Maragana Girl P.S. 03


Historical and doctrinal developments of the Danubian Church

The Danubians were Pagan until about 850 AD. The native religion envisioned a Creator and ancestral spirits, so the conversion to Roman Catholicism with a Deity and Saints was relatively easy. However, that easy conversion, along with the country's isolation, allowed the Danubians to develop their own interpretation of Christianity, one heavily influenced by ancestor worship. Danubia's conversion to Christianity was not as complete as in other countries, which allowed the Priests to develop their own interpretation of the Afterlife and definition of sin and morality.

In spite of the heretical nature of Danubian Christianity, the only major threat to the Danubian Church came in 1504 and 1516, when the Holy Roman Empire attempted to invade the country and impose the Inquisition. The two Holy Roman attacks were among six invasions successfully repelled by King Vladik the Defender during the early 1500s. As a result the Counter-Reformation never was imposed in Upper Danubia and the country's church continued to develop separately from churches in surrounding countries.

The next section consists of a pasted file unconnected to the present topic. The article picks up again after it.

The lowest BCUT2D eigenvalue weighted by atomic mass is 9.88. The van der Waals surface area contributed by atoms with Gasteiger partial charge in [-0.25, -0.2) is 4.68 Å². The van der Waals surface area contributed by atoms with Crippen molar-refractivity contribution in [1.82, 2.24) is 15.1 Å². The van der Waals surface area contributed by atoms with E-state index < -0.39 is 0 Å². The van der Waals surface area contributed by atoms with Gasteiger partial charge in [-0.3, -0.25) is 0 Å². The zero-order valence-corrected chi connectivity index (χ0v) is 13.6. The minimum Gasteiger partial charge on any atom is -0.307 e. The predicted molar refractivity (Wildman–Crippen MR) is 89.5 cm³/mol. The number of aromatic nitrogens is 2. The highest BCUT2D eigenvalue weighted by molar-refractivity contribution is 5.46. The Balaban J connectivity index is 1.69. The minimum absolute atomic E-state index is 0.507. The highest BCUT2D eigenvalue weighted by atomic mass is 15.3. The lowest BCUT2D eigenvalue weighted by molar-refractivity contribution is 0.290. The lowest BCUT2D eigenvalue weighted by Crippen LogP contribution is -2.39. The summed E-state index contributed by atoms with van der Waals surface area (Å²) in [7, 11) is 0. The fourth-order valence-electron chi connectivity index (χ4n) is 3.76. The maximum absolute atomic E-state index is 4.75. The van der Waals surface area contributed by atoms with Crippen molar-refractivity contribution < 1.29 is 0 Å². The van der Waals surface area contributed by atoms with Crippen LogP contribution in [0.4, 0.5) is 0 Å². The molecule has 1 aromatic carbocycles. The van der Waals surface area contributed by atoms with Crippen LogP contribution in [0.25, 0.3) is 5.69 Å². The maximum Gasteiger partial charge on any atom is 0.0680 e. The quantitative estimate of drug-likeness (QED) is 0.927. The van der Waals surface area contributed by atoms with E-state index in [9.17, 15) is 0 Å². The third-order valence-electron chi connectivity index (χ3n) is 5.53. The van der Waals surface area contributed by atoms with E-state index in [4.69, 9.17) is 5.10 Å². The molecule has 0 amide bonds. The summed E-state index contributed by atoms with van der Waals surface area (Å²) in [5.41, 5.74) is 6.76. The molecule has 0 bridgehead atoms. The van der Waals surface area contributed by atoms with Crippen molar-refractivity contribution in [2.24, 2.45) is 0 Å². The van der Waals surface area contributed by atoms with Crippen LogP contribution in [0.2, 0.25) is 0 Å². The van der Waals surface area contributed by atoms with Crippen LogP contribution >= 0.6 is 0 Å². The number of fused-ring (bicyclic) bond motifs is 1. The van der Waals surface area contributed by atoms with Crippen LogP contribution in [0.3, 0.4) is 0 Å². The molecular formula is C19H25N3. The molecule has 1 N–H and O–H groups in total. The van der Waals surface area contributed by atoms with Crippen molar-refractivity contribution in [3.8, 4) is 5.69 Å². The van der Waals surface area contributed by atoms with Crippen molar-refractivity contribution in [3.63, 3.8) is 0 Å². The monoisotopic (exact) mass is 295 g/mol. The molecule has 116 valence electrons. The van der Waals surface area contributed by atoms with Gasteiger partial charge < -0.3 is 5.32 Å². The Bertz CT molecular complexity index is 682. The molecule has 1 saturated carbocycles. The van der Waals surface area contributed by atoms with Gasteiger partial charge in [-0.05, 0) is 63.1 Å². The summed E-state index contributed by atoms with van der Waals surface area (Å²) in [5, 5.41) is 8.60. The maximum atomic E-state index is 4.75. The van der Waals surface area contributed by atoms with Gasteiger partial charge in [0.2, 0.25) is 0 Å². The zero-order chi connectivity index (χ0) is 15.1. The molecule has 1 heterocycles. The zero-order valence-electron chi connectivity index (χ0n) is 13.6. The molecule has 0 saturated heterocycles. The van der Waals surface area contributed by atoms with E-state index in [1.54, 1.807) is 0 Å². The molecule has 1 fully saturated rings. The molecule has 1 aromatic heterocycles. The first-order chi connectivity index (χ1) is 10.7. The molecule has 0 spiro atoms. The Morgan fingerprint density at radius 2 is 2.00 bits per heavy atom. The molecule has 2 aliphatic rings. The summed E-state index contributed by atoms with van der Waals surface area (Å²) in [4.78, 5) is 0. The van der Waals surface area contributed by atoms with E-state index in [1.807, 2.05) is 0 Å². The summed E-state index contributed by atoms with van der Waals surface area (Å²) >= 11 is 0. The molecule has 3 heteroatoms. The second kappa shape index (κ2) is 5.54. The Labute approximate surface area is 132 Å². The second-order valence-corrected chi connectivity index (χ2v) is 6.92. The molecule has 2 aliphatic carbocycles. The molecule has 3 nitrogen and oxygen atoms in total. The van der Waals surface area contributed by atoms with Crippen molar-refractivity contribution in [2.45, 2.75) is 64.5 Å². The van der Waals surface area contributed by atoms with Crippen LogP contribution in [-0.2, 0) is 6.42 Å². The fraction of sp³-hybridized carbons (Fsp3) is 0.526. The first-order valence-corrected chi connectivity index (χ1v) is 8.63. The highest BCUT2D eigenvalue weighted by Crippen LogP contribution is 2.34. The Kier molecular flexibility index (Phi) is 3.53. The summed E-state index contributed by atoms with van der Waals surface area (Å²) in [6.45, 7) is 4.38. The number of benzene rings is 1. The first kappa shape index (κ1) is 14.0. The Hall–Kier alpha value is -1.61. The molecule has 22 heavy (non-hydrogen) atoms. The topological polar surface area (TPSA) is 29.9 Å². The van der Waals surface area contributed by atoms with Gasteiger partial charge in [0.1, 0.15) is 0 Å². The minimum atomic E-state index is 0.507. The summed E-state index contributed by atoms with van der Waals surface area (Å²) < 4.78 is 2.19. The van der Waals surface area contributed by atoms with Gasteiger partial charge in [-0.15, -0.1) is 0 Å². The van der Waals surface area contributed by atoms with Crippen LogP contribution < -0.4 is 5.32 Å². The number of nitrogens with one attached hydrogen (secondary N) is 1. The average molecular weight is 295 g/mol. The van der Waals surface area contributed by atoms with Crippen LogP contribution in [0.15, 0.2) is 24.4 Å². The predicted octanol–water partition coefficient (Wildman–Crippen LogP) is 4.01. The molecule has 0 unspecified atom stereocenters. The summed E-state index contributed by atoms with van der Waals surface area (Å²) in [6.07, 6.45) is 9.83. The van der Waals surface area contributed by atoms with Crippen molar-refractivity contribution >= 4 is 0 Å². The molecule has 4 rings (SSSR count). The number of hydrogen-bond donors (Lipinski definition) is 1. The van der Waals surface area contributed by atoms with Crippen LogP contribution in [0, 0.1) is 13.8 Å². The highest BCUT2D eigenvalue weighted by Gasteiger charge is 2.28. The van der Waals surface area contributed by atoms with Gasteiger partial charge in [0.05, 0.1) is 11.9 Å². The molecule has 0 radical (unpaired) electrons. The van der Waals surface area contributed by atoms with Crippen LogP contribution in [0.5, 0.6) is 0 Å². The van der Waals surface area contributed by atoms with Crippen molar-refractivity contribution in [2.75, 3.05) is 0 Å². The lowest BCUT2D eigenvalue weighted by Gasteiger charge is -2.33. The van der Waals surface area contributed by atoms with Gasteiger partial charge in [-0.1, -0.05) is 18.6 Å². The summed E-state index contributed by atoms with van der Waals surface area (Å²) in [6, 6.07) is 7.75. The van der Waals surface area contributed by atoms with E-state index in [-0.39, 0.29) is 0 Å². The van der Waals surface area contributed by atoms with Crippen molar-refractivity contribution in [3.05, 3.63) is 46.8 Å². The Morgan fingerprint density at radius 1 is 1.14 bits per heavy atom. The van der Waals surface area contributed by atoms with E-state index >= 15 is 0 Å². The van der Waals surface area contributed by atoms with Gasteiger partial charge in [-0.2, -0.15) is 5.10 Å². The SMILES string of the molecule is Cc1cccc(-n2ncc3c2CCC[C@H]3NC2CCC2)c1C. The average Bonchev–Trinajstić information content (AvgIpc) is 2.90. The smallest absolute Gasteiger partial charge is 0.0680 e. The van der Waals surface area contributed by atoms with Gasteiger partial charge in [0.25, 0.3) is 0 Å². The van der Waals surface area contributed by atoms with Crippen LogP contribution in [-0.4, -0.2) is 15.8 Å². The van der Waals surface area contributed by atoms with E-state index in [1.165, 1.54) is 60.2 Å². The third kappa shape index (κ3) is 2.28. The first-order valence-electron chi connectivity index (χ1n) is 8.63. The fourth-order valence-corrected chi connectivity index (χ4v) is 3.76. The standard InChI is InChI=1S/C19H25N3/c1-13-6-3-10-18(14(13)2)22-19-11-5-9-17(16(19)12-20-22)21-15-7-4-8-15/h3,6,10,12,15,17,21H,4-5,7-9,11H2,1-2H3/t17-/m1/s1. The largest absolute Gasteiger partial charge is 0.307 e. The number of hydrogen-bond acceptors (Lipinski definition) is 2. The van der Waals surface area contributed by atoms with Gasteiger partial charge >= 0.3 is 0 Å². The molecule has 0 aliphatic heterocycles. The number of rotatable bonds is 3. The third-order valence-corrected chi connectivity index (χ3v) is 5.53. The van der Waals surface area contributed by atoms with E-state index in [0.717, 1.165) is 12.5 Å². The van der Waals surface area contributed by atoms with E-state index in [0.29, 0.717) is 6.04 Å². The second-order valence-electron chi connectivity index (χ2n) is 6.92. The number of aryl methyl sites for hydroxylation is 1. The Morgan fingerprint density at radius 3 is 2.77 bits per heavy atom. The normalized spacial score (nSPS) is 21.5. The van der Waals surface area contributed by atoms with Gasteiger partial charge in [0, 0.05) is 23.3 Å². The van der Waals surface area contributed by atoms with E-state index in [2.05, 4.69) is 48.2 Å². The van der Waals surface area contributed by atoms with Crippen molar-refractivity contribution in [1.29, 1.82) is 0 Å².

When Danubians officially converted to Christianity, the Pagan concept of the Realm of the Creator merged with the Christian concept of Heaven. The idea of passing through Purgatory to enter Heaven also became accepted among Danubians and remained part of the faith until the early 20th Century.

However, there was no equivalent in Pagan Danubian philosophy for Hell. While it was easy enough to recast the Destroyer as Satan, the Danubians could not accept the idea that Satan had any presence in the Spiritual World or any control over souls once they were separated from their physical bodies. The concept of being "separated from God" makes no sense to a Danubian. Upon physical death all souls return to face the Creator and dwell in the Realm of Absolute Truth, so how could there be any partitioning of souls into a separate Heaven and Hell?